In recent years, thoughtful succession planning has become a top priority for many RIAs. This strategic step is not just about ensuring business continuity; it’s fundamentally about safeguarding clients’ interests, preserving the firm’s value and securing the advisor’s legacy.
But before an RIA begins to think about a succession plan, whether internal or external, the advisor needs to first carefully examine what form or structure the current financial enterprise possesses. Better put, it’s crucial to determine whether future owners perceive the RIA as a business or a practice.
Based on my experience working with independent RIAs, the reality is that the vast majority of them are practices, not businesses. And there is a big difference between the two. Addressing and understanding this question is paramount, as it will affect the valuation and the transition process.
The key delta between a business and a practice is that a business has the right people, in the right seats, doing the right things. Consider the fundamental tasks that any business must undertake: It must create an annual written strategic business plan, monitor key performance metrics, build a culture to attract and maintain exceptional talent, manage a team, adopt innovative thinking, engage skilled leaders, optimize efficient and repeatable processes and create rich client experiences.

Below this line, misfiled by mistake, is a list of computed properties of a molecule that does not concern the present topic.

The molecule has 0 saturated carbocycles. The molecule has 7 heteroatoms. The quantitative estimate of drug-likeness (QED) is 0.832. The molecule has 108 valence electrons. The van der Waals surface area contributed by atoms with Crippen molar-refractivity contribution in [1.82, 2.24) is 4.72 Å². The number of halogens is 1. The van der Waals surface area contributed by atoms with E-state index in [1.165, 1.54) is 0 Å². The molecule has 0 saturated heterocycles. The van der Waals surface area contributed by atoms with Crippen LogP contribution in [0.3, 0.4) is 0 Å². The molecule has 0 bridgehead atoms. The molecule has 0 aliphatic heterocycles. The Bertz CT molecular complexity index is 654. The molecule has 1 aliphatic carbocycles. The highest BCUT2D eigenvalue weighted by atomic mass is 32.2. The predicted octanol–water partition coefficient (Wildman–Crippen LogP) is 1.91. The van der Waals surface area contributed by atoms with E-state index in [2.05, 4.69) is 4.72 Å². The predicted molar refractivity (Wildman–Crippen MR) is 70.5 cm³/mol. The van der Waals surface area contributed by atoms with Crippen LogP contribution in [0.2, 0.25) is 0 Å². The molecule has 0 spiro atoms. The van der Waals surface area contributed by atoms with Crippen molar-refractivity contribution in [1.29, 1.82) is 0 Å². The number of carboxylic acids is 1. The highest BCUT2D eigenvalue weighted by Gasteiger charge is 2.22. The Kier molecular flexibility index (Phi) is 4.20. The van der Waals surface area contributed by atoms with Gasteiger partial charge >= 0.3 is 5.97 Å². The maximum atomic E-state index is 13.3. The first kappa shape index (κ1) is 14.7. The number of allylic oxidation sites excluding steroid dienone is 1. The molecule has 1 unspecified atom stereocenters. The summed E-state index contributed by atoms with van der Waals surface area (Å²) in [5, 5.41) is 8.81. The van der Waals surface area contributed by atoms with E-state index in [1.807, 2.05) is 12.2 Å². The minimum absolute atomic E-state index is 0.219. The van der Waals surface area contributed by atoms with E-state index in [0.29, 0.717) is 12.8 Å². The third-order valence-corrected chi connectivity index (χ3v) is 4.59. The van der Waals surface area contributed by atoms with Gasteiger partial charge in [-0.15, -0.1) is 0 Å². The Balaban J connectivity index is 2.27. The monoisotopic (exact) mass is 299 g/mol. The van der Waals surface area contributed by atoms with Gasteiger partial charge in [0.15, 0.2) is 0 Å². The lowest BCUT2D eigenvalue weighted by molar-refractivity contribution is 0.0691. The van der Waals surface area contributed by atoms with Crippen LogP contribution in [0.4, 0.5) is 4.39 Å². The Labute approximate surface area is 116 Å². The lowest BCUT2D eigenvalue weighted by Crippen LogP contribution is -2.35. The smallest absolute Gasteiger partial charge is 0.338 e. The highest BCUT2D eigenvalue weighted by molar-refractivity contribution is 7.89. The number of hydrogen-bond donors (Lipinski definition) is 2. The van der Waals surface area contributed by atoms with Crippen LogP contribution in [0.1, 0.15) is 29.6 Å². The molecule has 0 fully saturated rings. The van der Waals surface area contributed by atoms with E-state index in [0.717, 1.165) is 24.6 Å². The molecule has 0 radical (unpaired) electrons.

And these are just some of the principled actions that a firm must perform to function as a credible business.
RIAs that genuinely function as businesses are dynamic and thriving. And that is what acquiring firms are looking for — the degree to which a firm operates as a business stands to have a sizeable impact on the valuation. This can have positive effects on internal succession plans as well.
Businesses tend to achieve higher valuations as they grow faster, operate more efficiently, scale themselves with well-designed processes and deliver more satisfying client experiences. So, when it comes time to monetize a lifetime of hard work, a business will always be of greater value than a financial practice. We are not impugning owners of financial practices, but there are clear advantages of operating a financial enterprise as a business.
For firms contemplating succession planning or exploring acquisition options, here are a few considerations to help them determine whether they operate as a business or a practice. We’ll also provide guidance on the steps required to prepare for a smooth transition.
Start With an Appraisal
If a business is contemplating selling, the first step is to conduct an appraisal. This will also offer clues as to whether the entity in question is more of a business or a practice.
For example, let’s take processes. Does the firm have its process for billing and onboarding clients codified and documented? If the firm hires someone new, is it equipped to handle the business’ core functions? The answers can help a firm better understand where it sits on the spectrum and will have an impact on its evaluation.